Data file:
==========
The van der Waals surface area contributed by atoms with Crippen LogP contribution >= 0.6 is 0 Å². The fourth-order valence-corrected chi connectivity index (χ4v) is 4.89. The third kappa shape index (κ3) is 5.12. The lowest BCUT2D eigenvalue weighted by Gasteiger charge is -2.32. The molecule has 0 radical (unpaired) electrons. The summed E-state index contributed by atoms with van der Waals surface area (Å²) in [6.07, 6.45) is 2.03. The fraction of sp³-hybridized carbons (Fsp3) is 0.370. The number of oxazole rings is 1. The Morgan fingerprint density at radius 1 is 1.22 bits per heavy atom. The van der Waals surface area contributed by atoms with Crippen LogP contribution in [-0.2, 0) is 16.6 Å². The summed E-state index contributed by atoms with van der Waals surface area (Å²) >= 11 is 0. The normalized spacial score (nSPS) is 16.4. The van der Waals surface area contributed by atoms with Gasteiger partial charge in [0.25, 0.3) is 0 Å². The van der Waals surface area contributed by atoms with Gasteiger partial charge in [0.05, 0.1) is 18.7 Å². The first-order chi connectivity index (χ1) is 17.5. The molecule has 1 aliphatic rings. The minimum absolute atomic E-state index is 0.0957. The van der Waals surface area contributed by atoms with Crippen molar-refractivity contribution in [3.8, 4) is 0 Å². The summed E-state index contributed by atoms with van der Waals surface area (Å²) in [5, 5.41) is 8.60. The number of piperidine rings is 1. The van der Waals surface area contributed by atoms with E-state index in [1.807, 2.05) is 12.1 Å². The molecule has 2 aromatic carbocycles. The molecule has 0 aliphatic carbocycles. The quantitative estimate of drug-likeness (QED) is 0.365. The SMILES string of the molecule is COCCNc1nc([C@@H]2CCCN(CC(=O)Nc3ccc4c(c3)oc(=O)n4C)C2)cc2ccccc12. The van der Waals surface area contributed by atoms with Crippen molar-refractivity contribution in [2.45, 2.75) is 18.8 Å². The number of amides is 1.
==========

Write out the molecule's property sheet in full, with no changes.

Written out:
The van der Waals surface area contributed by atoms with Crippen LogP contribution >= 0.6 is 0 Å². The fourth-order valence-corrected chi connectivity index (χ4v) is 4.89. The third kappa shape index (κ3) is 5.12. The lowest BCUT2D eigenvalue weighted by Gasteiger charge is -2.32. The molecule has 0 radical (unpaired) electrons. The summed E-state index contributed by atoms with van der Waals surface area (Å²) in [6.07, 6.45) is 2.03. The fraction of sp³-hybridized carbons (Fsp3) is 0.370. The number of oxazole rings is 1. The Morgan fingerprint density at radius 1 is 1.22 bits per heavy atom. The van der Waals surface area contributed by atoms with Crippen LogP contribution in [-0.2, 0) is 16.6 Å². The summed E-state index contributed by atoms with van der Waals surface area (Å²) >= 11 is 0. The normalized spacial score (nSPS) is 16.4. The van der Waals surface area contributed by atoms with Gasteiger partial charge in [0.25, 0.3) is 0 Å². The van der Waals surface area contributed by atoms with Gasteiger partial charge in [0.05, 0.1) is 18.7 Å². The first-order chi connectivity index (χ1) is 17.5. The molecule has 1 aliphatic rings. The minimum absolute atomic E-state index is 0.0957. The van der Waals surface area contributed by atoms with Crippen molar-refractivity contribution in [3.8, 4) is 0 Å². The summed E-state index contributed by atoms with van der Waals surface area (Å²) in [5, 5.41) is 8.60. The number of piperidine rings is 1. The van der Waals surface area contributed by atoms with E-state index in [1.807, 2.05) is 12.1 Å². The molecule has 2 aromatic carbocycles. The molecule has 0 aliphatic carbocycles. The quantitative estimate of drug-likeness (QED) is 0.365. The SMILES string of the molecule is COCCNc1nc([C@@H]2CCCN(CC(=O)Nc3ccc4c(c3)oc(=O)n4C)C2)cc2ccccc12. The van der Waals surface area contributed by atoms with Crippen molar-refractivity contribution in [2.45, 2.75) is 18.8 Å². The number of amides is 1.